Last year I organised a series of focus group meetings of InTEP members to explore issues they face with desktop management: what they have done (successfully and unsuccessfully) to address these problems, and what they would hope a vendor could provide to help them in these areas.
The desktop is taking up an inordinate amount of the time and energies of the IS department. A senior IS executive in Melbourne equated supporting the desktop to running downhill fast: periodically you want to stop, catch your breath and retain your balance. Unfortunately, momentum keeps you going until you crash to a halt. Most of those present at the focus groups were concerned about "crashing".
Many IS executives believe that the effort expended in supporting the desktop could be better spent elsewhere. They are caught on a technology treadmill of upgrades: installing 286 PCs, then 386s, then 486s and now Pentiums and 686s.
Plus there are the various software iterations that have accompanied these upgrades. And, because most business people need a PC to work effectively, if it malfunctions they tend to see fixing it a priority for the IS department.
The focus groups discussed ways to better manage the PC environment. Activities centred on three areas: tools; methodologies or procedures; and deployment strategies such as the use of outsourcing or the formalisation of the support process. There was strong support for establishing a common desktop environment across the organisation. The view was that a common desktop environment reduced the potential incidences of failure. And because IS staff would be familiar with likely problems, they could respond more quickly and more effectively. At the IDC Directions conference, the operational benchmarking organisation Compass provided data which showed that best practice Australian companies were running desktops for about 60 per cent less than average organisations, and had about 42 per cent fewer problems. Typically, Compass pointed out, these best practice companies had a standardised software configuration on the desktop. IS executives also advocated tools to help automate or simplify PC management. Among these tools were enterprise systems management products to help with software distribution and support monitoring.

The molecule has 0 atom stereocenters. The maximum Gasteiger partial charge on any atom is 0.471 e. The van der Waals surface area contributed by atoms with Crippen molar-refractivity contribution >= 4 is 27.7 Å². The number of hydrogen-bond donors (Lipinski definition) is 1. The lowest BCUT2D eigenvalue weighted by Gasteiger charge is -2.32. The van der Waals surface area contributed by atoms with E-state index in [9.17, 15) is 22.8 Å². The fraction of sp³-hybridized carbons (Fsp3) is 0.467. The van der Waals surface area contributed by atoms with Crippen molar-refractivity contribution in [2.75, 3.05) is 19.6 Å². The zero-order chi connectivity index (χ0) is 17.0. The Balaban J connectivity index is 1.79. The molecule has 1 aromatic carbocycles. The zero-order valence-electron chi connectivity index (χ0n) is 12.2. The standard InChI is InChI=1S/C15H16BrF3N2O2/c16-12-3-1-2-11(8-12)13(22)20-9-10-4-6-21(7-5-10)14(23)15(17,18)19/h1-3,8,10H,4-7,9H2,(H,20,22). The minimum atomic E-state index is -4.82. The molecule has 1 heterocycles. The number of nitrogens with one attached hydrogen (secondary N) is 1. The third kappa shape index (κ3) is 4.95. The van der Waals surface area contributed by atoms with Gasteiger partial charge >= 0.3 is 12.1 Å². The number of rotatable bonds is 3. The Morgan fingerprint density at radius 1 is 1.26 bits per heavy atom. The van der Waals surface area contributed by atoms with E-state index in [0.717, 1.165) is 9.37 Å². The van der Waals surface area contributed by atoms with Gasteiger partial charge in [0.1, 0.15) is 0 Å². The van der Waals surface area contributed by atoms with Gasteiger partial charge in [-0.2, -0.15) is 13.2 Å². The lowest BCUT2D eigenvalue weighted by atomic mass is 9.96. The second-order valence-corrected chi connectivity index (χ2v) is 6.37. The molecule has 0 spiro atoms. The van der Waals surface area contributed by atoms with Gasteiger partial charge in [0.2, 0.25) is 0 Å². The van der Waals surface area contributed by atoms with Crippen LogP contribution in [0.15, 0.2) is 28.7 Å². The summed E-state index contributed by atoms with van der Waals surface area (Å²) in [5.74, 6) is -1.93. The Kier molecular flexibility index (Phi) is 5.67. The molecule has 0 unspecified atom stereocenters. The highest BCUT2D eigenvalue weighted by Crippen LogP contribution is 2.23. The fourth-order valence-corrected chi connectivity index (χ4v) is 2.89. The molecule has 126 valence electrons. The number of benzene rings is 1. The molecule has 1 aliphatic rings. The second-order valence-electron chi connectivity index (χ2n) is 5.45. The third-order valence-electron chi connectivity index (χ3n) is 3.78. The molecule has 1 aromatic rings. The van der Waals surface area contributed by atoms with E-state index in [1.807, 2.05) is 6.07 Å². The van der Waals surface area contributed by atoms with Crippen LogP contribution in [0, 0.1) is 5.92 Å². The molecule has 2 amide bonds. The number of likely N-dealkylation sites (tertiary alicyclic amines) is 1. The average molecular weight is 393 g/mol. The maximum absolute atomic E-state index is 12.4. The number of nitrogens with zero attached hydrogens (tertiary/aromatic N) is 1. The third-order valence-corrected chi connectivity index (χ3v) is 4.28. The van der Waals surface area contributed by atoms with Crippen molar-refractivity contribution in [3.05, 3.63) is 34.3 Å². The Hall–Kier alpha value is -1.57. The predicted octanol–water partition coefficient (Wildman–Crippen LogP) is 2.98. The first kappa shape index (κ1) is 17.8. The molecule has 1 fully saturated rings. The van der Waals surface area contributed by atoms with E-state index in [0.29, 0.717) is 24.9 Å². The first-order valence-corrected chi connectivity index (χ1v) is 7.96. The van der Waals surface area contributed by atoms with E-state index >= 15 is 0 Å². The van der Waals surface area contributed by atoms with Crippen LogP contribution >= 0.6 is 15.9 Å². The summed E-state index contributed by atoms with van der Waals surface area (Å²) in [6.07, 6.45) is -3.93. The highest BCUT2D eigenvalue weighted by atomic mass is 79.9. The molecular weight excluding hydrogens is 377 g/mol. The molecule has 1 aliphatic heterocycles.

There was also significant interest in thin-client solutions such as Citrix Winframe and the NetPC. The view was that these slimmer machines enabled much more of the systems management activities to be undertaken at the server. Since this work would be undertaken at one place rather than many, the overall total cost of desktop ownership would drop.
Still, most of those at these focus groups agreed their biggest hurdle regarding desktop management was disabusing users of the notion that the PC was "theirs", and they had a perfect right to tailor it as they saw fit. It appears that IS departments must win the battle over who has desktop governance -- before they can win the desktop management war. Peter Hind is the manager of User Programs, which includes InTEP, at IDC Australia
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